Poor Matsutake season

dwheeler at teleport.com dwheeler at teleport.com
Sat Nov 21 00:44:32 EST 1998

The following is posted as a courtesy. The original article ran in The
Oregonian, Nov. 17, 1998 p B5

Pickers suffer through poor season for prized matsutake mushrooms

Many barely made more than the daily permit fee of $10, and the poor showing
also meant poor retail receipts for area businesses

Correspondent, The Oregonian

	CHEMULT -- The annual matsutake mushroom season that brings thousands
of migrant pickers to the Cascades has been a bust.	  Where there
normally would be hundreds of people scouring the pumice slopes of the
eastern Cascades in mid-fall, this year’s dismal harvest drew but a handful. 
       “This was not a good year through the Cascades,” said Jerry Smith,
forest products specialist at the Chemult Ranger District of the Winema
National Forest.     Since the end of the 1980s, Smith’s district and the
neighboring Crescent Ranger District have become the commercial mushroom
capital of the Northwest. Thousands of mushroom hunters, most of them Asian,
come to the area to pick the prized matsutake, an expensive delicacy in
Japan. The area is believed to produce about 8 percent of the world’s
production of matsutakes.      During last year’s 60-day picking season,
harvesters gathered and sold an estimated 1.2 million pounds of matsutakes on
the two districts.	Smith figures this year’s take was less than 50,000
pounds. That means pickers, some of whom bring their entire families to the
woods in anticipation of a much-needed income boost, made almost nothing this
year.	  An experineced picker in a normal year can earn up to $100 per day
on average, Smith estimated. This year, a day working the woods probably
grossed no more than $20. With permits costing $10 a day, there was little
reason for pickers to remain in the area.	 “They didn’t even make gas
money,” Smith said.  The story is the same throughout the Cascades. “It’s
just really a non- season,” said David Arthur, who helps oversee the mushroom
harvest on the Siskiyou National Forest near Cave Junction, the state’s other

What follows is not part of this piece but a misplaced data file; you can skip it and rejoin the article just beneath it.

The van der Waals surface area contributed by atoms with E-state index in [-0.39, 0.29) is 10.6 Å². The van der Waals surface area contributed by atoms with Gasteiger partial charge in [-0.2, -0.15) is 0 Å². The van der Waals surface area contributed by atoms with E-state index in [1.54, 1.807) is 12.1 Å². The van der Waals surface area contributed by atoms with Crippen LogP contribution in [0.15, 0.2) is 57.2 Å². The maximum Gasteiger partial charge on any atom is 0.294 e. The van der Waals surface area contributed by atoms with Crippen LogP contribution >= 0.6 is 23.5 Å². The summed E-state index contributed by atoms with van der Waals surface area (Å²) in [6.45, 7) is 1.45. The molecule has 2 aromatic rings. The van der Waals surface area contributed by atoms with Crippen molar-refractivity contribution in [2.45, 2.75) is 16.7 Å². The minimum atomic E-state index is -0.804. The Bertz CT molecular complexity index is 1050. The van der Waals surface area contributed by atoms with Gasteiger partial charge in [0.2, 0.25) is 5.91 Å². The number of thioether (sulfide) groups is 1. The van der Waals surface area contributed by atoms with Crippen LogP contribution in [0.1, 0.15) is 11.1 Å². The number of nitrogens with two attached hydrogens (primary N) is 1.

big mushroom hot spot.	       Fewer mushrooms also translates into lost
retail business, particularly in some of the tiny high desert communities of
northern Klamath County.	 “This year was really poof,” said Bob
Edmunson, owner of Mountain Market, the largest grocery in Chemult.	 
Edmunson and his wife, Pat, depend on the mushroom and hunting seasons to
boost their fall business. Some merchants and others are concerned that this
miserly season might be a harbinger of the future. They wonder if too many
mushrooms were picked in past years.  But Smith doubts that’s true. He said
there also were few mushrooms in several fenced study areas were harvesting
is closely regulated. And fungi have failed to produce throughout the entire
region, from Northern California to Washington, on both sides of the
Cascades.   “It’s odd. The thing about this year: It was consistently poor,”
he said.       Smith wonders if El Nino, with its dry regional influence, is
to blame. That might not be a bad guess, said Dan Luoma, a forest mycologist
at Oregon State University. Summer and early fall were unusually hot and dry
throughout the Northwest. The Willamette Valley suffered through a
record-setting 84 days without rain, for example. Those harsh conditions were
tough on the forest trees and, probably, also tough on some fungi.     Luoma
said  mushrooms like matsutake have a symbiotic relationship with the trees
on whose roots they grow. Although no one knows for sure, Luoma said it makes
sense that poor tree growing conditions can affect the vitality of fungi and,
therefore, mushroom production. Just as trees grow little during drought
periods, mushroom production may also decline.	 If Luoma is right, the
predicted La Nina, El Nino’s soggy opposite, just might mean next year’s
mushroom season will be a good one.

Posted as a courtesy by
Daniel B. Wheeler

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